My first navicular (confirmed by x-rays) horse - when the owner called, I said I'd come look, and if the hoof was already pretty well balanced, there was probably not much more I could offer. The hoofs turned out to be NOT well balanced. The ratio of the back of the hoof (from the widest part of the hoof to the heel landing) to the front of the hoof (widest part to breakover) ideally should be 60/40. In this horse it was probably 20/80, or worse. So I said if we keep the hoofs balanced for a few months, there may well be some improvement. The RF (the worst foot) also noticeably landed toe-first, with a weird flick in the fetlock joint as the weight transferred backwards, which - I believe - is associated with the cause of navicular - namely friction of the DDFT over the navicular bone.
After trimming, I got the ratios to almost 50/50. The horse appeared to be standing better, with his forelegs more directly underneath him instead of parked out in front. The owner walked him around the yard. On soft ground he walked fine, but on harder ground he noticeably put his RF toe down first. We decided (hoped!) this was due to his frog not being used to contacting the ground, and hopefully it'll callous up and get stronger.
My first club foot - a textbook club foot! Narrow LF heel with straight bars, smaller and more upright hoof than the opposite foot. The horse goes sound. I trimmed according to the sole landmarks, and although both left and right heels were trimmed down to the frog buttress, the left heel still looked taller when both feet were on the ground. First rule of club foot trimming: Don't Try to Make the Club Foot Match the Other Foot. The club foot heel had grown higher than the opposite foot - it'll be interesting to see if this happens again. It may be that this happened just because of the more upright habit of the club foot, while in the normal foot the new growth pressures the growing heel into under-running more.
A "splat" foot - this horse had straight growth of a couple of inches from the hairline, and then - splat. I didn't dare take the toe back to where breakover ideally should be, as the foot was so shallow and I was afraid to compromise the coffin bone. However, the horse had a prominent sole callous growing all the way up each side of the frog and in an arch around the frog apex. Presumably this callous has grown up to protect the coffin bone - marvellous how the foot responds to challenges. This callous was hard, live sole - definitely leave it in place, as it is much needed at the moment. I think this horse may have gotten in a pickle, as I think it's one of those horses whose feet are just naturally really small, and perhaps no one ever dared shorten his toes enough. In the three years since his current owner has had him, he has always had a problem with going splat in the feet. The owner couldn't remember, however, whether his feet were always flat underneath. I asked her to never clean the mud out of his feet, as it will provide extra cushioning and protection. It will be interesting to see how his feet progress.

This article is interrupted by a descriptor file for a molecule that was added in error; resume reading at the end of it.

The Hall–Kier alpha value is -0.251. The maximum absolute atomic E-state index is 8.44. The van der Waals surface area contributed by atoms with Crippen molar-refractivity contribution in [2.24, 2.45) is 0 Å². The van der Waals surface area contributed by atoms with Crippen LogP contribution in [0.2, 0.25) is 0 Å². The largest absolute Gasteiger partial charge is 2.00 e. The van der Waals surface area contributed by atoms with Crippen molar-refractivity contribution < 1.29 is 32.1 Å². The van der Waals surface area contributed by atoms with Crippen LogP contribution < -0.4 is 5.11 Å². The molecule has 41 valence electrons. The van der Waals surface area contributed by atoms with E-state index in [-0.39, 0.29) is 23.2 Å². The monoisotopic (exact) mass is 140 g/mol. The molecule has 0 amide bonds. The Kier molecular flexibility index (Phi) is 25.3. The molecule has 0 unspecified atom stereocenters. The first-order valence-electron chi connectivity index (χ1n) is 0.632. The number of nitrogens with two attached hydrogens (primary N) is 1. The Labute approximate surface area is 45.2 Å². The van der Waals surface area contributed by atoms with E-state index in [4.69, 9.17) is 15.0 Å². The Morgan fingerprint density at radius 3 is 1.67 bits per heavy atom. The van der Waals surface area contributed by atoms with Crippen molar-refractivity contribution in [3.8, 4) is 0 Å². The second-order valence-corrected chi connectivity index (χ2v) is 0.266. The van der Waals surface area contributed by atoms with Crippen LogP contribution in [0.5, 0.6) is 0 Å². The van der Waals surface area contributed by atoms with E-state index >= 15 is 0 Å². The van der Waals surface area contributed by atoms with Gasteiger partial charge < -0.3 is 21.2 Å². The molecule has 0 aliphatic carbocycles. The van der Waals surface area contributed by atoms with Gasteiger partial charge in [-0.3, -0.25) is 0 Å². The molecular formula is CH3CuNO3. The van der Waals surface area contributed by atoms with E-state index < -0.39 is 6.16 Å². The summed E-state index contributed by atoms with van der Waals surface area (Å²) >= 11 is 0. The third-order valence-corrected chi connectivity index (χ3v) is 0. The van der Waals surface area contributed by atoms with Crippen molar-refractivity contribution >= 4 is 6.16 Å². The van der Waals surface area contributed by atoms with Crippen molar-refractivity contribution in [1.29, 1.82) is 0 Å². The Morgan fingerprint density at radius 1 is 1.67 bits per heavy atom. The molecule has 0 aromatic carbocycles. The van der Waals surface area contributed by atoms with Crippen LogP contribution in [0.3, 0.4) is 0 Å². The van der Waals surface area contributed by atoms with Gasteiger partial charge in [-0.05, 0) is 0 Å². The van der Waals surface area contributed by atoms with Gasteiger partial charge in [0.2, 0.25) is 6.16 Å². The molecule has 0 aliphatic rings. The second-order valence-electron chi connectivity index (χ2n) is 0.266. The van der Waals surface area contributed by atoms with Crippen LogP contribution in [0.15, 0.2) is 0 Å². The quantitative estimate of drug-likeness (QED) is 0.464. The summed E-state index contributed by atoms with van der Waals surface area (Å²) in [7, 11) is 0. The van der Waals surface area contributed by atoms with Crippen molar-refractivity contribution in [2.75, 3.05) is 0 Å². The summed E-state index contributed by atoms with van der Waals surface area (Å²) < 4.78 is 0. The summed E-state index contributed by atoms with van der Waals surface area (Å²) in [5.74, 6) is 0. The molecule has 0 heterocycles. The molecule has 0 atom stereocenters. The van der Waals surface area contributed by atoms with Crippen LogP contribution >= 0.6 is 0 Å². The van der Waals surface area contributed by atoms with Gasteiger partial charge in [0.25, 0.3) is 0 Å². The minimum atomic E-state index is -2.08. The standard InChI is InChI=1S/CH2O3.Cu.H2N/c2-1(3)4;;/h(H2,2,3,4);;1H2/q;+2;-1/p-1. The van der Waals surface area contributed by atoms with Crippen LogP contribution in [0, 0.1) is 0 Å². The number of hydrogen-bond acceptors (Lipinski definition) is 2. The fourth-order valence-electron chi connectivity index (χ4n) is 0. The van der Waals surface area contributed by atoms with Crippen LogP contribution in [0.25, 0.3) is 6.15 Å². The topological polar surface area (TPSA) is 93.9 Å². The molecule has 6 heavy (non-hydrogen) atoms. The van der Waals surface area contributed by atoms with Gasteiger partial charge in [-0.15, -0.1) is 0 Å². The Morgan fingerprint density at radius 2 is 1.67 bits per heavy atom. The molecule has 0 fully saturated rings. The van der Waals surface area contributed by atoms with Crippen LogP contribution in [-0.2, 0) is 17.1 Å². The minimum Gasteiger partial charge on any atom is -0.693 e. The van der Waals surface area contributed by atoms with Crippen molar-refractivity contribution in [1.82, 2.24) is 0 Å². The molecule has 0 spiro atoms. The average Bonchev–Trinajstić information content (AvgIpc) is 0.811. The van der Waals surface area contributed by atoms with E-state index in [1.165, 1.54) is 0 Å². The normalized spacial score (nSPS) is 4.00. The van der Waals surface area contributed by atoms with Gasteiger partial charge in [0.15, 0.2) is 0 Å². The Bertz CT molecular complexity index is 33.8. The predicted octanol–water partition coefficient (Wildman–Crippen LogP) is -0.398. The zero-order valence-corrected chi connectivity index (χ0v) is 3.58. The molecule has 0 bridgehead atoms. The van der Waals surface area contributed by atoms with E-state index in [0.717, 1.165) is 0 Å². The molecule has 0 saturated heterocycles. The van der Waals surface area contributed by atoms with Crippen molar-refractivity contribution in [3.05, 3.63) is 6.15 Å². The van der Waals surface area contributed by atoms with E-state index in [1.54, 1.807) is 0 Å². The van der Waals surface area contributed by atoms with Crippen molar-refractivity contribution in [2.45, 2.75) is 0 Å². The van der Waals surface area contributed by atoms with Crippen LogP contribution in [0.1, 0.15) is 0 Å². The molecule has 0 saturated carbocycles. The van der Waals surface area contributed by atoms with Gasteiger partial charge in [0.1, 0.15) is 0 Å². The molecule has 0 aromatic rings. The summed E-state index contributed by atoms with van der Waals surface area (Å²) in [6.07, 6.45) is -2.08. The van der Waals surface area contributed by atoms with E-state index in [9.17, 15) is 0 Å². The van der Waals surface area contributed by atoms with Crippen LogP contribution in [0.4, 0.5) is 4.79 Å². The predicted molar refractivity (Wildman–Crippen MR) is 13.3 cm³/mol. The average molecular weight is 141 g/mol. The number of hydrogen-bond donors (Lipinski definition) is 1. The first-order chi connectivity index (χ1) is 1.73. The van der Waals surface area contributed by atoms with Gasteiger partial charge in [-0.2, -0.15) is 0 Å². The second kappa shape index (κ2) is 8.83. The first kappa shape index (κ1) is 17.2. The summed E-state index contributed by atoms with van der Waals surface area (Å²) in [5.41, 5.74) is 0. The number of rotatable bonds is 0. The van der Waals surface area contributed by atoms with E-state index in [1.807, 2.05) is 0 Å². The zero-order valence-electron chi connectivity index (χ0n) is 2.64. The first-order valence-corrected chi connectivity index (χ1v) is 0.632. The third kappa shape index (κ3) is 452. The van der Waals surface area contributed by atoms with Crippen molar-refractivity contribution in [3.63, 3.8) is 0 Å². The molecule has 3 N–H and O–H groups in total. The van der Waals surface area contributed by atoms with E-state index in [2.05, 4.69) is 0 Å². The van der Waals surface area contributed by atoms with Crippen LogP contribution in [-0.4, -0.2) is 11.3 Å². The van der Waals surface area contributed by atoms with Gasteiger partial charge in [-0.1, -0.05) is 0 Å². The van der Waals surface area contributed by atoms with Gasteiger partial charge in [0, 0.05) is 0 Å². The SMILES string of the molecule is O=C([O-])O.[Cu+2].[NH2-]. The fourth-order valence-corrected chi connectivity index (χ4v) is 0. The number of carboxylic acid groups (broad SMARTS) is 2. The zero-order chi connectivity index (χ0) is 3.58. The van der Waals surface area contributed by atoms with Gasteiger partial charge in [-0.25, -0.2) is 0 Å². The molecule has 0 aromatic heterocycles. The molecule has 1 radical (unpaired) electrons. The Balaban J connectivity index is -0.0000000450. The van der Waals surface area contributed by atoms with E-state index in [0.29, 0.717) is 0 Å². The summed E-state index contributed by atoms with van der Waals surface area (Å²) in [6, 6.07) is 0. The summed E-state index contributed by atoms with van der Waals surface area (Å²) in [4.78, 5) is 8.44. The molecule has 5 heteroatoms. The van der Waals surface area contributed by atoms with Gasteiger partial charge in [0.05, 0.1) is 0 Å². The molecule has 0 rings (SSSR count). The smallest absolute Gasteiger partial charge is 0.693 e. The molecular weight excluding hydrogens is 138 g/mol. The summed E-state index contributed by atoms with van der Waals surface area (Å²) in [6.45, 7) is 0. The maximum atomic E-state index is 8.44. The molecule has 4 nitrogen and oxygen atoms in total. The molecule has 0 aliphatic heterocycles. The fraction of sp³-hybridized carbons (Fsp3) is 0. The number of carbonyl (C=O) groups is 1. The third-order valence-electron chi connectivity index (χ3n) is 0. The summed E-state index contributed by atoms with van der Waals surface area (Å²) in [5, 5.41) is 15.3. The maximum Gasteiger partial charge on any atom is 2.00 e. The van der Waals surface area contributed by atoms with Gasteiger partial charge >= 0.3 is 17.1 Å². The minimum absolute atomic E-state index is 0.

Another flat foot, although not quite reaching the splat designation. This one had what at first I thought was a lot of false sole - but which turned out to be rock-hard, live sole - surrounding the frog, completely filling in the bottom of the hoof. Again, in such a flat foot, this sole was probably serving the very important function of protecting the inner structures of the hoof. The horse had a prominent toe callous, which I left completely alone, even though this meant leaving breakover forward of where it might ideally be.
And speaking of toe callouses - this horse was one of three whose owner feeds them a biotin supplement - Biotime - and they had the most impressive toe callouses I've ever seen. I mean, Ovnicek's always talking about toe callouses, but his horses are all running around on dry, hard Colorado ground, whereas around here, it's much softer and wetter, and frankly you're hard pressed to find any toe callous at all on the feet in this neighbourhood. These horses' feet were also all in really good shape considering that they hadn't been trimmed since at at least January.
I recently watched a video from the Mission Farrier School about trimming soft-ground hoofs. He advocates leaving a little heel in these conditions, and the mud will pack in and allow the frog to remain in ground contact. Another horse I trimmed this week was a former Royal Canadian Mounted Police horse, now owned by a sweet little girl and her grandfather. This horse again had not had her feet trimmed for a while. But her heels were not terribly overgrown - sure enough her feet were packed with dirt, and the frog, which on dry ground would have been out of ground contact by about maybe 1/4 - 1/2 inch, was healthy and well developed.
Here's what I need to buy - a short-handled rasp which is easy to use with one hand. And a mini horse Hoofjack.